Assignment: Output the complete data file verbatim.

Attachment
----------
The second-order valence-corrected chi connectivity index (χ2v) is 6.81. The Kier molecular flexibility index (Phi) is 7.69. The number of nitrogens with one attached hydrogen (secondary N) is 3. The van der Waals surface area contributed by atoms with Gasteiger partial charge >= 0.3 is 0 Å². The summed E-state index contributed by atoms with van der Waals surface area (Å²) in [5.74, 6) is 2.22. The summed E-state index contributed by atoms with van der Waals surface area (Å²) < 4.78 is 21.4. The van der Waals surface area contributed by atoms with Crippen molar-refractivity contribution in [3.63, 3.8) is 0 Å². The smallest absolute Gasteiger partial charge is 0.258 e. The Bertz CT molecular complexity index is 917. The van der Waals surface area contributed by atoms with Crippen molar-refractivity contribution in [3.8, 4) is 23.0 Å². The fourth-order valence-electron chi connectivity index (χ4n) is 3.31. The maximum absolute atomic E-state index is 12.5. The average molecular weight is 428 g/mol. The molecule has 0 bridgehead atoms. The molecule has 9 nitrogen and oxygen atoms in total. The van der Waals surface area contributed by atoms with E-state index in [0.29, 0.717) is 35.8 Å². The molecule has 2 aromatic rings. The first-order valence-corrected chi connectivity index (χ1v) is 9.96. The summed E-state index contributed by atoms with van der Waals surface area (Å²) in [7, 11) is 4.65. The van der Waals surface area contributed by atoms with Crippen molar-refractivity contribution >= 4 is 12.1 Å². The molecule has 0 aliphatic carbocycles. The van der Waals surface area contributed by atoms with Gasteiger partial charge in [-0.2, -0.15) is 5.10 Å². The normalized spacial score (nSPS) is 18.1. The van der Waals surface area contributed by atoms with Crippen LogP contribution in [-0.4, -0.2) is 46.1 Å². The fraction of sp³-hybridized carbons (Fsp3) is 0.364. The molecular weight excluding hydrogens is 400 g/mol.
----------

The second-order valence-corrected chi connectivity index (χ2v) is 6.81. The Kier molecular flexibility index (Phi) is 7.69. The number of nitrogens with one attached hydrogen (secondary N) is 3. The van der Waals surface area contributed by atoms with Gasteiger partial charge >= 0.3 is 0 Å². The summed E-state index contributed by atoms with van der Waals surface area (Å²) in [5.74, 6) is 2.22. The summed E-state index contributed by atoms with van der Waals surface area (Å²) < 4.78 is 21.4. The van der Waals surface area contributed by atoms with Crippen molar-refractivity contribution in [3.63, 3.8) is 0 Å². The smallest absolute Gasteiger partial charge is 0.258 e. The Bertz CT molecular complexity index is 917. The van der Waals surface area contributed by atoms with Crippen molar-refractivity contribution in [3.8, 4) is 23.0 Å². The fourth-order valence-electron chi connectivity index (χ4n) is 3.31. The maximum absolute atomic E-state index is 12.5. The average molecular weight is 428 g/mol. The molecule has 0 bridgehead atoms. The molecule has 9 nitrogen and oxygen atoms in total. The van der Waals surface area contributed by atoms with E-state index in [0.29, 0.717) is 35.8 Å². The molecule has 2 aromatic rings. The first-order valence-corrected chi connectivity index (χ1v) is 9.96. The summed E-state index contributed by atoms with van der Waals surface area (Å²) in [7, 11) is 4.65. The van der Waals surface area contributed by atoms with Crippen molar-refractivity contribution >= 4 is 12.1 Å². The molecule has 0 aliphatic carbocycles. The van der Waals surface area contributed by atoms with Gasteiger partial charge in [-0.2, -0.15) is 5.10 Å². The normalized spacial score (nSPS) is 18.1. The van der Waals surface area contributed by atoms with Crippen LogP contribution in [-0.4, -0.2) is 46.1 Å². The fraction of sp³-hybridized carbons (Fsp3) is 0.364. The molecular weight excluding hydrogens is 400 g/mol.